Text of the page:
Wednesday, December 21, 2005

Documents, Interviews Suggest Pentagon Lying About Iraqi Propaganda

U.S. military officials in Iraq were fully aware that a Pentagon contractor regularly paid Iraqi newspapers to publish positive stories about the war, and made it clear that none of the stories should be traced to the United States, according to documents obtained by the Los Angeles Times.

The newspaper also conducted interviews with former employees of Lincoln Group, the Washington-based contractor hired to place the stories.

The documents and interviews (surprise, surprise) conflict with assertions by military officials in Baghdad and Washington.

When the propaganda effort was first revealed, the Pentagon distanced itself from the Lincoln Group's activities, suggesting the company violated its contract when it masked the origin of stories placed in the Iraqi press. On Dec. 2, Pentagon officials told Senate Armed Services Committee Chairman John W. Warner (R-VA) that all of the published materials were supposed to be identified as originating with the U.S. military but that identification was occasionally omitted by accident.

Remember, when caught doing something wrong, it's always a good idea to blame someone else. When questions arose, for example, that the Bush White House had conducted "covert propaganda" by distributing undocument video news releases to local television stations in swing states, one of President Bush's three responses was to suggest that it was the television stations' responsiblity -- not the government's -- to identify the material as provided by the government.

Last week, Army Gen. George W. Casey, the top U.S. commander in Iraq, changed the military's official talking point on the Iraqi propaganda, saying that a preliminary assessment found that the Army was "operating within our authorities and the appropriate legal procedures."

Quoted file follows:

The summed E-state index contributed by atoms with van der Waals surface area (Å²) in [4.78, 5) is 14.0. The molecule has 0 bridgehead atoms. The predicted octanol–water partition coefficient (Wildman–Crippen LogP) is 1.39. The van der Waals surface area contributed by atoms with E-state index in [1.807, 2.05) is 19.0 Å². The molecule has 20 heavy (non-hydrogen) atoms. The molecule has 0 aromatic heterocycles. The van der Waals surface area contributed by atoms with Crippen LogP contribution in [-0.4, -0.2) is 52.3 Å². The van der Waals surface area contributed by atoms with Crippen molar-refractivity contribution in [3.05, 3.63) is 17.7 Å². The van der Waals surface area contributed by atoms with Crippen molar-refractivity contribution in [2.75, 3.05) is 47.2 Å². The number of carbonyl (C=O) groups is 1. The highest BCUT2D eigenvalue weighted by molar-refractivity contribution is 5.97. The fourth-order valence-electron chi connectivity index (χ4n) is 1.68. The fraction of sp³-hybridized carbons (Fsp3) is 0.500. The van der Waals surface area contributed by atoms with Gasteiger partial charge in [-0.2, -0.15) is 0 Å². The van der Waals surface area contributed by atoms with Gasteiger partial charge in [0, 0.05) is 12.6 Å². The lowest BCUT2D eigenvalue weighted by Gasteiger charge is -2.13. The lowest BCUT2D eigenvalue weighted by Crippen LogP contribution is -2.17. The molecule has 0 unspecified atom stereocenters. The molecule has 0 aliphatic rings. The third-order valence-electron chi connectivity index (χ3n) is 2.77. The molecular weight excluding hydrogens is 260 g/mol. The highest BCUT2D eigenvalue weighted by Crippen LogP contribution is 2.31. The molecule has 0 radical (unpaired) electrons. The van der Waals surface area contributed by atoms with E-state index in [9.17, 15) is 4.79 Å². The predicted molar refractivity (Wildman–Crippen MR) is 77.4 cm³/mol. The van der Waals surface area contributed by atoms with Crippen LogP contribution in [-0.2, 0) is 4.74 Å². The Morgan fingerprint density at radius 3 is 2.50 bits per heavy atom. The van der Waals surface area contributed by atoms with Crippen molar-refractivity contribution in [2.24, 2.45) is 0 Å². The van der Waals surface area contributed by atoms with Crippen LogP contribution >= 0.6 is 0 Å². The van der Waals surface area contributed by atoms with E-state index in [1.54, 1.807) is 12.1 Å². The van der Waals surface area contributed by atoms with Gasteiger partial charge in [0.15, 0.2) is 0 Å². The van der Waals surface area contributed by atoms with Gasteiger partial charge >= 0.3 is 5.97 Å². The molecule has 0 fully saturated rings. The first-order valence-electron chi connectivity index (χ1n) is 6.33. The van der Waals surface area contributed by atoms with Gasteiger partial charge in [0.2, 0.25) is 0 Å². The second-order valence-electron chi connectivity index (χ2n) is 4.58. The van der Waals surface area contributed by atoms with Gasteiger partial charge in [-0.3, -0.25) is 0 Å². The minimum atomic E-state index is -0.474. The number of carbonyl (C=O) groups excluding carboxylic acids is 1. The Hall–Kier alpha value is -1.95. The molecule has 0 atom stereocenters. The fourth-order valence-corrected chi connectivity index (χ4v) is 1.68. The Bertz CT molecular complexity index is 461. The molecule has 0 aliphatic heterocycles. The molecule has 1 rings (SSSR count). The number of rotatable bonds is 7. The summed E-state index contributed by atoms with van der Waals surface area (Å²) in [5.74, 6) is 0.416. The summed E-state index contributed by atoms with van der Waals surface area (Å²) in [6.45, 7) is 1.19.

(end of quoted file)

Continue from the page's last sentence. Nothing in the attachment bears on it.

We'll soon find out whether military spin trumps what the Times discovered. A Pentagon investigation, led by Navy Rear Adm. Scott Van Buskirk, could be completed by yearend. Van Buskirk is also investigating charges that the U.S. military paid Iraqi reporters to produce positive newspaper and television reports.


What did the Times discover? The documents and interviews paint a very clear and consistent picture -- suggesting the military had to know that it was engaging in propaganda efforts, a violation of military ethics.

According to the documents and interviews, Lincoln Group employees worked closely with soldiers from the Information Operations Task Force in Baghdad to turn "storyboards" written by soldiers into Arabic news stories and advertisements. A high-ranking Army officer closely monitored the operation, and Lincoln Group documents show that military officials gave the company clear guidelines about which stories to place in Iraqi newspapers.

Iraqi runners employed by Lincoln were used to transport the stories to newspapers and to pay editors amounts ranging from $50 to $2,000 for publication.

Lincoln Group employees kept detailed records of how much they paid to get the stories published. Current and former employees said they were told by military officers that the stories were not to be identified as U.S. government products.

On one occasion, a storyboard was accidentally published in English in a Baghdad newspaper. Military officials in Baghdad dressed down Lincoln Group employees because the error suggested that the material was American in origin. The employees promised it would not happen again.

Lincoln Group records also show that its Iraqi employees often warned their American bosses that the manner in which the news stories were distributed to the Iraqi press was leading some Iraqi editors to suspect U.S. government involvement.


The propaganda effort -- one of several the Pentagon is trying in the Middle East, and one of several involving Lincoln Group -- has sparked a backlash among some senior military officers in Iraq and at the Pentagon.

They rightly argue that violating one of the basic tenets of our democracy -- a free press -- could destroy the U.S. military's credibilty in Iraq.


Anonymous ash said...

And don't forget my favorite example of "blame someone else" - namely, the Mission Accomplished banner. It wasn't Rove's idea, see, it was the military's.

That's the ticket.

10:52 PM  
Anonymous Anonymous said...

Just another day in the Bush Kingdumb.
The Bush Administration has been using the excuse of 9-11 and national security to discredit our military, our constitution and the very institution of Democracy, positioning itself as the only real threat to national security.
The drumbeat for impeachment will intensify in 2006.

12:42 PM  

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